Downhill runners are more predisposed to ITBS as the knee is not as bent when the foot touches the ground when compared to running on the flat. Sprinters are less predisposed because the knee is flexed more in sprinting when the foot touches the ground.

It has also been found that running on cambered ground can be an aggravating factor (think running on the side of the road), as is circular track running.

Typical Symptoms of ITBS

Typical symptoms with ITB syndrome include pain or tightness on the outside of the knee at or just above the level of the knee cap – if running a consistent course, pain tends to appear at/about the same time on each run, and can move all the way up the outside of the leg to the hip. Symptoms are typically worse with activity and better with rest, and swelling can occur at the lower part of the band if the inflammation is severe enough.

Some runners report feelings of flicking over the outside of the knee, and tightness in the outside of the knee. Symptoms are often worse on stairs, and are particularly noticeable when running downhill due to the angle of the knee.

What Causes ITBS?

 Most commonly ITBS can be put down to inappropriate training, or abnormal biomechanics – usually a combination of the two, which I found out myself last year.  Inappropriate training in running usually involves increasing running time/frequency too quickly, and not allowing adequate rest time when increasing running load – with the end result being increased load on the ITB.

Assessing abnormal biomechanics is essential, and this is where the physiotherapist is really important. Weak hip muscles are commonly found  – especially the glut medius, which is important for stabilising the outside of the hip. If the gluts are weak, more tension is often found developing in the ITB as other muscles inserting into it are needed to help keep the hips level.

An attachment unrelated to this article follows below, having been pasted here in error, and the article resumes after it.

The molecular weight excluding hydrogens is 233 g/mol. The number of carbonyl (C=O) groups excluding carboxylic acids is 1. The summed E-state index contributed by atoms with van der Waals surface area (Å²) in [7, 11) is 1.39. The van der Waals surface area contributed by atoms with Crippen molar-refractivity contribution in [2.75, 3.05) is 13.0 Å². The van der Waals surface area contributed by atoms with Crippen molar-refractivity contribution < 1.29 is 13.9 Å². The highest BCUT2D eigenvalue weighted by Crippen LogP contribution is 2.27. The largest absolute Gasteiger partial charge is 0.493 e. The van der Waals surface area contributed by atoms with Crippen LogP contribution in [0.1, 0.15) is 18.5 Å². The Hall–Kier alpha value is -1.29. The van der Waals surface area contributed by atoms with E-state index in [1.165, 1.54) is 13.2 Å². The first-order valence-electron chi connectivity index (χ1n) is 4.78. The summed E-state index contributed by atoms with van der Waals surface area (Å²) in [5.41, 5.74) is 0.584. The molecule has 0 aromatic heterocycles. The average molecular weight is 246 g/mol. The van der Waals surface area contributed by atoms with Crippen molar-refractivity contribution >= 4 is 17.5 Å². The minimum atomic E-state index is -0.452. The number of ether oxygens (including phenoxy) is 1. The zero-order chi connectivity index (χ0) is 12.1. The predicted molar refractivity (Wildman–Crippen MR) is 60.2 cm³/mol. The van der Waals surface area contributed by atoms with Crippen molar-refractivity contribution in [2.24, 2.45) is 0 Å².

If your pelvis is tilted too far forward, weak hamstring and gluts can develop, along with tight muscles at front and inside of the thigh, again placing extra strain on the outside of the leg during running. Often this is related to weak core musculature.

Further down the leg, the foot/ankle plays a major role. Excessive pronation of the foot (usually seen as ‘flat-feet’), can place extra stress on the ITB on the outside, otherwise, having a high-arched foot (supinated foot), may put the ITB in a shortened position, and this can kick off ITBS.

Outside of the above, I have noted in the past that restricted joint movement – anywhere from the thorax through to the foot, on the same or opposite side of the sore knee, can be a driving cause of ITBS – which makes a thorough assessment really important when treating the cause of the problem!


I Think I Have ITBS – What Should I Do?

1.  Initially the pain and inflammation needs to be brought under control. This is similar to most overuse type injuries, and a combo of resting from the aggravating activity, icing, anti-inflammatory use (topical/oral, prescription or natural), and sometimes taping is used. Be diligent with the rest and getting the pain under control, ITBS can be frustrating (I know this from personal experience), and getting control over the symptoms is really important.